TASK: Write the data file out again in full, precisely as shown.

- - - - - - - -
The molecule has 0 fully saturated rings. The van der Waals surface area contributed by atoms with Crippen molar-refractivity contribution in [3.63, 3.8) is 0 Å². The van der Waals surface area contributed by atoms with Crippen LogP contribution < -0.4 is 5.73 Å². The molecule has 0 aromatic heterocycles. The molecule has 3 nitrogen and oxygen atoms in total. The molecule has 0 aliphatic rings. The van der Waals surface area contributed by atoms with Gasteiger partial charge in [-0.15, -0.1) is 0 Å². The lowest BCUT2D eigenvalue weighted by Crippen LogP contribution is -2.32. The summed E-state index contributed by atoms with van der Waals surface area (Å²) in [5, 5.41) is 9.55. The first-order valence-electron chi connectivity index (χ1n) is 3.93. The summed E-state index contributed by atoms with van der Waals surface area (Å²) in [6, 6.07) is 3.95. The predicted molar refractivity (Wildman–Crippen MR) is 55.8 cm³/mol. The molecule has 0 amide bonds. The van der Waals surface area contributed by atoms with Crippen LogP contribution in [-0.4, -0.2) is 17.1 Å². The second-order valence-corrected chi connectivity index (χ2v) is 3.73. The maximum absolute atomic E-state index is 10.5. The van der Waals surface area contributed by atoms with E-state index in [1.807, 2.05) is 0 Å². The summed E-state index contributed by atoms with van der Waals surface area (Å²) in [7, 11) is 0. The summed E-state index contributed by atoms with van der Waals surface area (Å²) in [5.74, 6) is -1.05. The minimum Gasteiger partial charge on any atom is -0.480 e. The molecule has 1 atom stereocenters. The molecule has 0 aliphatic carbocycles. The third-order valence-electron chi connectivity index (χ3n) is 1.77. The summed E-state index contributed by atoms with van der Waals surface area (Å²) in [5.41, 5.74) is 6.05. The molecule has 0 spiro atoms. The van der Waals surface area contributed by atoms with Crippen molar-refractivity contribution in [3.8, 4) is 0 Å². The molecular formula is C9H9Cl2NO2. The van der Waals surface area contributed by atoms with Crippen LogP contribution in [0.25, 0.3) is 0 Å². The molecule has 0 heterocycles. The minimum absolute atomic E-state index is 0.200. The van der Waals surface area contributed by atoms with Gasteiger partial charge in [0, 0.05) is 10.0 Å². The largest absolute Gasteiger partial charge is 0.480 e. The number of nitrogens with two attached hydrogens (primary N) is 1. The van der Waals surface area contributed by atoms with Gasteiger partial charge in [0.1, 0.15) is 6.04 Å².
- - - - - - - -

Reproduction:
The molecule has 0 fully saturated rings. The van der Waals surface area contributed by atoms with Crippen molar-refractivity contribution in [3.63, 3.8) is 0 Å². The van der Waals surface area contributed by atoms with Crippen LogP contribution < -0.4 is 5.73 Å². The molecule has 0 aromatic heterocycles. The molecule has 3 nitrogen and oxygen atoms in total. The molecule has 0 aliphatic rings. The van der Waals surface area contributed by atoms with Gasteiger partial charge in [-0.15, -0.1) is 0 Å². The lowest BCUT2D eigenvalue weighted by Crippen LogP contribution is -2.32. The summed E-state index contributed by atoms with van der Waals surface area (Å²) in [5, 5.41) is 9.55. The first-order valence-electron chi connectivity index (χ1n) is 3.93. The summed E-state index contributed by atoms with van der Waals surface area (Å²) in [6, 6.07) is 3.95. The predicted molar refractivity (Wildman–Crippen MR) is 55.8 cm³/mol. The molecule has 0 amide bonds. The van der Waals surface area contributed by atoms with Crippen LogP contribution in [-0.4, -0.2) is 17.1 Å². The second-order valence-corrected chi connectivity index (χ2v) is 3.73. The maximum absolute atomic E-state index is 10.5. The van der Waals surface area contributed by atoms with E-state index in [1.807, 2.05) is 0 Å². The summed E-state index contributed by atoms with van der Waals surface area (Å²) in [7, 11) is 0. The summed E-state index contributed by atoms with van der Waals surface area (Å²) in [5.74, 6) is -1.05. The minimum Gasteiger partial charge on any atom is -0.480 e. The molecule has 1 atom stereocenters. The molecule has 0 aliphatic carbocycles. The third-order valence-electron chi connectivity index (χ3n) is 1.77. The summed E-state index contributed by atoms with van der Waals surface area (Å²) in [5.41, 5.74) is 6.05. The molecule has 0 spiro atoms. The van der Waals surface area contributed by atoms with Crippen molar-refractivity contribution in [3.8, 4) is 0 Å². The molecular formula is C9H9Cl2NO2. The van der Waals surface area contributed by atoms with Crippen LogP contribution in [0.25, 0.3) is 0 Å². The molecule has 0 heterocycles. The minimum absolute atomic E-state index is 0.200. The van der Waals surface area contributed by atoms with Gasteiger partial charge in [0, 0.05) is 10.0 Å². The largest absolute Gasteiger partial charge is 0.480 e. The number of nitrogens with two attached hydrogens (primary N) is 1. The van der Waals surface area contributed by atoms with Gasteiger partial charge in [0.1, 0.15) is 6.04 Å².